We created the infographic above to help those of you who were curious to understand how the automotive AC system works. Understanding the AC system might be the least of your worries when all is well and the air is blowing nice and cold, but once something goes wrong we all wish we knew how to troubleshoot. Knowing how each of these components works is the first step doing this.
The central and most important component of the AC system is the air conditioning compressor (AKA the AC compressor). This is also where the AC cycle starts, therefore in the graphic above you will see the compressor light up first to help show you the flow of the system. The function of the AC compressor as its name implies; is to COMPRESS refrigerant from a low-pressure gaseous refrigerant to a high-pressure gaseous refrigerant.
The primary responsibility of the condenser is to remove heat out of the system and convert the refrigerant into a low-temperature, high-pressure liquid. In many ways, the condenser is the radiator of the AC system. This is the second component shown in the graphic’s AC flow above.
Call it small, but don’t call it insignificant. The next step in the AC flow is incredibly important to a well-functioning system. The receiver (or drier, depending on the vehicle) gets rid of any moisture or impurities in the refrigerant flowing through the system. Without a properly working receiver your system would get clogged up real fast and everything would just stop working. That’s no fun, so thank the little receiver for doing its job so well!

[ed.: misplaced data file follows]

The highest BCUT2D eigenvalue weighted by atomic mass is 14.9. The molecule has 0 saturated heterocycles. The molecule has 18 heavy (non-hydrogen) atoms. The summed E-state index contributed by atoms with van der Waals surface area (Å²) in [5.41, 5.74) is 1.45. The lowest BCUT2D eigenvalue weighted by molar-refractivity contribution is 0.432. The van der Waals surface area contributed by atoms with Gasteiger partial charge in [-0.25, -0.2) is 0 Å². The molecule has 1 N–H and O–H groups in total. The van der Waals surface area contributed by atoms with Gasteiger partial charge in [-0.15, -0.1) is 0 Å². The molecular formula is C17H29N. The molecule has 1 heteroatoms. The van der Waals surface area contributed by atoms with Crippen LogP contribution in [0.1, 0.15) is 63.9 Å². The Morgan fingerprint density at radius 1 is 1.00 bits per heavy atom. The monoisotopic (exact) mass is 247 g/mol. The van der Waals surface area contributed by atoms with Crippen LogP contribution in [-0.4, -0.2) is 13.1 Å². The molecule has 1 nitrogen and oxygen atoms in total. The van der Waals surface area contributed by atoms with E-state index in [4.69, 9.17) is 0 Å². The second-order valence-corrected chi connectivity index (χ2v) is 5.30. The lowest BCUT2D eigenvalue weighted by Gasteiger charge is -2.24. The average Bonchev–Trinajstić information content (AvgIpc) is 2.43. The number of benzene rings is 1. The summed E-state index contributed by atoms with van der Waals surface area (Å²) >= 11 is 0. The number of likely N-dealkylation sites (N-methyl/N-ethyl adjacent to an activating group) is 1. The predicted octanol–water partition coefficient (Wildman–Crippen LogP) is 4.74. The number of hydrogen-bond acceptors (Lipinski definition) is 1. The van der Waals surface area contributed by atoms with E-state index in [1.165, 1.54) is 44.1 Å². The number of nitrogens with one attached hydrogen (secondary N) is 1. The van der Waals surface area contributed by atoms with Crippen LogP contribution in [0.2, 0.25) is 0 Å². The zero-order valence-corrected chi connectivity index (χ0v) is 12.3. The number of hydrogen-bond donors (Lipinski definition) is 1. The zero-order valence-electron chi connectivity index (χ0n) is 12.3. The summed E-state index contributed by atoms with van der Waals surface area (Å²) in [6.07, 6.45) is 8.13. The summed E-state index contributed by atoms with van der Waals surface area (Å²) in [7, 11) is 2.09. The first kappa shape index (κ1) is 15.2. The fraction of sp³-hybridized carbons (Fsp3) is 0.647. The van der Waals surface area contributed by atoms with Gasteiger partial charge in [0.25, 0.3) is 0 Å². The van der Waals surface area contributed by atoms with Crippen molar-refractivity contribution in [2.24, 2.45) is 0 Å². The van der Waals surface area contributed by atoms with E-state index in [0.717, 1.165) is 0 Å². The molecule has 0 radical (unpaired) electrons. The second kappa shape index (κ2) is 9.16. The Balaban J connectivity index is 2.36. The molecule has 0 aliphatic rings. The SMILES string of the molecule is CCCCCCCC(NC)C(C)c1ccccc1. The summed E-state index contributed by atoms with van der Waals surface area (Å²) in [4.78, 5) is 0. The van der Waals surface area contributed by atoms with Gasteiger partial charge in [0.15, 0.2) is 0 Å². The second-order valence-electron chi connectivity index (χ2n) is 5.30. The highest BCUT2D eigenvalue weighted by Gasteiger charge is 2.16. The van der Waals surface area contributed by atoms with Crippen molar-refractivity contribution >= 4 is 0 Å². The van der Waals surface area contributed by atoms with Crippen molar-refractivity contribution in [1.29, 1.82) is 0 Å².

In this step of the AC flow a device called the expansion valve (sometimes referred to as an expansion device) allows the refrigerant to expand while also regulating the flow of refrigerant to allow the AC system to function properly. Another important function of the expansion valve is it reduces refrigerant pressure converting it into a low-pressure liquid.
The evaporator is the final major component of the AC system, and it serves the purpose of spraying cold air into the passenger cabin and thus taking away the heat from the passenger cabin.
The passenger cabin’s temperature then turns the low-pressure liquid refrigerant into a low-pressure gaseous refrigerant, which thus enters the AC compressor and re-starts the next AC cycle.
You must be thinking: “Well that was simple!” Or maybe not, but most certainly be on the lookout for our next infographic about how to keep your AC cold. We know that understanding the way something works is only half the battle to actually fixing the unfortunate problem of not having an AC system that blows nice cool air into your passenger cabin.
For those of you looking to just complete the repair ASAP head to our AC Compressor page to get started. You can start the process here or simply select your year, make and model with the vehicle selectors in the navigation bar above. If you need any further assistance, hit us up. We have a full team of automotive air conditioning professionals ready to help you out.
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